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anonymous
 3 years ago
Solve by undetermined coefficients/variation of parameters:
\(x^3y'' + x^2y' 4xy = 1\) , x>0
anonymous
 3 years ago
Solve by undetermined coefficients/variation of parameters: \(x^3y'' + x^2y' 4xy = 1\) , x>0

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anonymous
 3 years ago
Best ResponseYou've already chosen the best response.0\[x^3y'' + x^2y' 4xy = 1\]\[x^2y'' + xy' 4y = \frac{1}{x}\]\[x^2y_c'' + xy_c' 4y_c =0\]\[\lambda (\lambda1)+\lambda  4 =0\]\[\lambda = \pm2\]\[y_c = c_1x^2+c_2x^{2}\]

anonymous
 3 years ago
Best ResponseYou've already chosen the best response.0hi @RolyPoly are you in DE

anonymous
 3 years ago
Best ResponseYou've already chosen the best response.0\[u_1'(x^2)+u_2'(x^{2})=0\]\[u_1'(2x)+u_2'(\frac{2}{x^3})=\frac{1}{x}\] \[u_1'(x^2)+u_2'(x^{2})=0\]\[u_1'(2x^2)+u_2'(\frac{2}{x^2})=1\] \[4x^2u_1'=1\]\[u_1'= \frac{1}{4x^2}\]\[u_1 = \frac{1}{4x}\] I'm doing something wrong, probably.. @mark_o. Yes.

anonymous
 3 years ago
Best ResponseYou've already chosen the best response.0are you familiar with cauchy euler equation? that is the problem you are having there

anonymous
 3 years ago
Best ResponseYou've already chosen the best response.0are your class in that chapter already?

anonymous
 3 years ago
Best ResponseYou've already chosen the best response.0chapter in cauchy euler equation ?

anonymous
 3 years ago
Best ResponseYou've already chosen the best response.0Yes. I'm having trouble with finding the particular solutions.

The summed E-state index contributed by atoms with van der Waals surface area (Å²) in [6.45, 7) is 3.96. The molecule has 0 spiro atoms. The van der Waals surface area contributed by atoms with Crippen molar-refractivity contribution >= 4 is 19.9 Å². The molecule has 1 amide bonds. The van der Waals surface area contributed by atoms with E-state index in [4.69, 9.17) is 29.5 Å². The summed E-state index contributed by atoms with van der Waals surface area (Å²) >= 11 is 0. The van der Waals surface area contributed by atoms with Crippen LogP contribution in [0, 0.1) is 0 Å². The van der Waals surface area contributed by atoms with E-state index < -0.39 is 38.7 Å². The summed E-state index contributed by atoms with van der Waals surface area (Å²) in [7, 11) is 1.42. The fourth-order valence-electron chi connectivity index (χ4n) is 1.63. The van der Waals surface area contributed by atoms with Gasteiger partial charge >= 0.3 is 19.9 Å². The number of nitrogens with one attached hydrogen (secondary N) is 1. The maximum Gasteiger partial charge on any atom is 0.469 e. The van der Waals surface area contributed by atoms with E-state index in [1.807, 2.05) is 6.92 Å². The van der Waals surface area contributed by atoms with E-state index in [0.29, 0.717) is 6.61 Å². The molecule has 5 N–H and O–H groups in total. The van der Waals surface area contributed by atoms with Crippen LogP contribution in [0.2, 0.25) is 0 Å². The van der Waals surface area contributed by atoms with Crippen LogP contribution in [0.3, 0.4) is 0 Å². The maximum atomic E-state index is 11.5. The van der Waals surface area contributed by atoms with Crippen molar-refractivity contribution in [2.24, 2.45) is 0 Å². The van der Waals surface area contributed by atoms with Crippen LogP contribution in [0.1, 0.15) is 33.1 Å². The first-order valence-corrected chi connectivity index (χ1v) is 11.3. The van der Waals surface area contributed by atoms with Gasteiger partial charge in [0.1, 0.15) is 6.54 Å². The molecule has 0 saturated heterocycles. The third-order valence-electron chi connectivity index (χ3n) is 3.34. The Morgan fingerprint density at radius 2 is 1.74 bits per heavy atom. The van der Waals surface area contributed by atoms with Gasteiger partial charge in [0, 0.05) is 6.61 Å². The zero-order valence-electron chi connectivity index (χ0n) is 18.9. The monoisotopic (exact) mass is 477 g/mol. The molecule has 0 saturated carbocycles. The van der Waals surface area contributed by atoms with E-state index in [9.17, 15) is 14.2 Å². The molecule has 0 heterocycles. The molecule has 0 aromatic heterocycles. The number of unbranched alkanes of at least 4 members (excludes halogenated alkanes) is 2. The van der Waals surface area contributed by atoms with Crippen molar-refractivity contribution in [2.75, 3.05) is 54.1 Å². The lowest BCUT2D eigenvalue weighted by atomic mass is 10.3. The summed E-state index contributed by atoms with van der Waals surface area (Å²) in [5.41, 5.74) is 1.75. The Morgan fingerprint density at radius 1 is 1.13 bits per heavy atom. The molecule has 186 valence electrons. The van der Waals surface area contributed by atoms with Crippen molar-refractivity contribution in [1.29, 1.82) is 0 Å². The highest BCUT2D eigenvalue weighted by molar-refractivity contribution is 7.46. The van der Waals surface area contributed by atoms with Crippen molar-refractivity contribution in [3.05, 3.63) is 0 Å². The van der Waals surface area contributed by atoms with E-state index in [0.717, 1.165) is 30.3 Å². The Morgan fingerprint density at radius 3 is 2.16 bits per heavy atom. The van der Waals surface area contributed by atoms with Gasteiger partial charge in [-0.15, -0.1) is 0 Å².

anonymous
 3 years ago
Best ResponseYou've already chosen the best response.0The CauchyEuler part is done, I think.

anonymous
 3 years ago
Best ResponseYou've already chosen the best response.0I divided both sides by x...

anonymous
 3 years ago
Best ResponseYou've already chosen the best response.0And isn't it a second order DE only?

anonymous
 3 years ago
Best ResponseYou've already chosen the best response.0thats the formula for getting the characteristic equation

anonymous
 3 years ago
Best ResponseYou've already chosen the best response.0Why doesn't my method work?

anonymous
 3 years ago
Best ResponseYou've already chosen the best response.0hold on lets double check it by using this formula

anonymous
 3 years ago
Best ResponseYou've already chosen the best response.0And for CauchyEuler equation, isn't it the power of x and the no. of times of derivatives of y the same? (eg: x^2y'')

anonymous
 3 years ago
Best ResponseYou've already chosen the best response.0it may not be the same so lets try doing the the formula one im giving you

anonymous
 3 years ago
Best ResponseYou've already chosen the best response.0But this is not a 3rd order DE!

anonymous
 3 years ago
Best ResponseYou've already chosen the best response.0im sorry i mess up,, yes its a 2nd order

anonymous
 3 years ago
Best ResponseYou've already chosen the best response.0So will that m^3 thing work here?

anonymous
 3 years ago
Best ResponseYou've already chosen the best response.0no,we have to use the (am^2+(ba)m+c)x^m=0

anonymous
 3 years ago
Best ResponseYou've already chosen the best response.0Wait.. Please refer to my first comment here. The CauchyEuler thing is done, I think.

anonymous
 3 years ago
Best ResponseYou've already chosen the best response.0The problem is how to find the particular solution.

anonymous
 3 years ago
Best ResponseYou've already chosen the best response.0so that we can reduced i/x into function of t

anonymous
 3 years ago
Best ResponseYou've already chosen the best response.0and it's y=...(in terms of x) How come we have a t?!